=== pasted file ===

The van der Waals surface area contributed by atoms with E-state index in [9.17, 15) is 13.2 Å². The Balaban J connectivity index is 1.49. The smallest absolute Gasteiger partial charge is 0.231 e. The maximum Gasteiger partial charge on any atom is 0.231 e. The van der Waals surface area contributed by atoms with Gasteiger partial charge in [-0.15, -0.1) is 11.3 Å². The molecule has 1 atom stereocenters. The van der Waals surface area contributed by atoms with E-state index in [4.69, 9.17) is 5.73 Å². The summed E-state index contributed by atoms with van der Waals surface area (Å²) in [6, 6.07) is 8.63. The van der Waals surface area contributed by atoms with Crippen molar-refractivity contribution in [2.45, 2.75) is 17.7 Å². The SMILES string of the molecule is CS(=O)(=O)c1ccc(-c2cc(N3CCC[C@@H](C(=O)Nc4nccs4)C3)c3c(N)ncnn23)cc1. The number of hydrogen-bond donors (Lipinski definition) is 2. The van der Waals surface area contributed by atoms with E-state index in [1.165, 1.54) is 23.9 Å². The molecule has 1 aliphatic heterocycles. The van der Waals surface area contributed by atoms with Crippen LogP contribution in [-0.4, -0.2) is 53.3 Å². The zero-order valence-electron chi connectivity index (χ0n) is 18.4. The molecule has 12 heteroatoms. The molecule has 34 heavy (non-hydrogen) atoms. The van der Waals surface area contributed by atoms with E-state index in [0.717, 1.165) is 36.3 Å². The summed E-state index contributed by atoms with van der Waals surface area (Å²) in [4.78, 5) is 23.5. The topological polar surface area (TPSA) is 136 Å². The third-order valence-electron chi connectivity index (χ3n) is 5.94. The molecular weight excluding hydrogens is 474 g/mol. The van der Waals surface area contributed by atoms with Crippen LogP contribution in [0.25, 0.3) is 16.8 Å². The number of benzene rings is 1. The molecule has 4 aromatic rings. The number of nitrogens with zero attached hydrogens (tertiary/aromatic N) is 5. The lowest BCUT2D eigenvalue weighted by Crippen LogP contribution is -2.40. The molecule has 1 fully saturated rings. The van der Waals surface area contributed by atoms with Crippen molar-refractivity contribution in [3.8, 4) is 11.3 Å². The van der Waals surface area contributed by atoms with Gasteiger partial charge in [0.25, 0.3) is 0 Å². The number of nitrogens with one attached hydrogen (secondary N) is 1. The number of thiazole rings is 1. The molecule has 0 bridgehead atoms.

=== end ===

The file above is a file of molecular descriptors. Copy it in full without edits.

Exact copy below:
The van der Waals surface area contributed by atoms with E-state index in [9.17, 15) is 13.2 Å². The Balaban J connectivity index is 1.49. The smallest absolute Gasteiger partial charge is 0.231 e. The maximum Gasteiger partial charge on any atom is 0.231 e. The van der Waals surface area contributed by atoms with Gasteiger partial charge in [-0.15, -0.1) is 11.3 Å². The molecule has 1 atom stereocenters. The van der Waals surface area contributed by atoms with E-state index in [4.69, 9.17) is 5.73 Å². The summed E-state index contributed by atoms with van der Waals surface area (Å²) in [6, 6.07) is 8.63. The van der Waals surface area contributed by atoms with Crippen molar-refractivity contribution in [2.45, 2.75) is 17.7 Å². The SMILES string of the molecule is CS(=O)(=O)c1ccc(-c2cc(N3CCC[C@@H](C(=O)Nc4nccs4)C3)c3c(N)ncnn23)cc1. The number of hydrogen-bond donors (Lipinski definition) is 2. The van der Waals surface area contributed by atoms with E-state index in [1.165, 1.54) is 23.9 Å². The molecule has 1 aliphatic heterocycles. The van der Waals surface area contributed by atoms with Crippen LogP contribution in [-0.4, -0.2) is 53.3 Å². The zero-order valence-electron chi connectivity index (χ0n) is 18.4. The molecule has 12 heteroatoms. The molecule has 34 heavy (non-hydrogen) atoms. The van der Waals surface area contributed by atoms with E-state index in [0.717, 1.165) is 36.3 Å². The summed E-state index contributed by atoms with van der Waals surface area (Å²) in [4.78, 5) is 23.5. The topological polar surface area (TPSA) is 136 Å². The third-order valence-electron chi connectivity index (χ3n) is 5.94. The molecular weight excluding hydrogens is 474 g/mol. The van der Waals surface area contributed by atoms with Crippen LogP contribution in [0.25, 0.3) is 16.8 Å². The number of benzene rings is 1. The molecule has 4 aromatic rings. The number of nitrogens with zero attached hydrogens (tertiary/aromatic N) is 5. The lowest BCUT2D eigenvalue weighted by Crippen LogP contribution is -2.40. The molecule has 1 fully saturated rings. The van der Waals surface area contributed by atoms with Crippen molar-refractivity contribution in [3.8, 4) is 11.3 Å². The van der Waals surface area contributed by atoms with Gasteiger partial charge in [0.25, 0.3) is 0 Å². The number of nitrogens with one attached hydrogen (secondary N) is 1. The number of thiazole rings is 1. The molecule has 0 bridgehead atoms.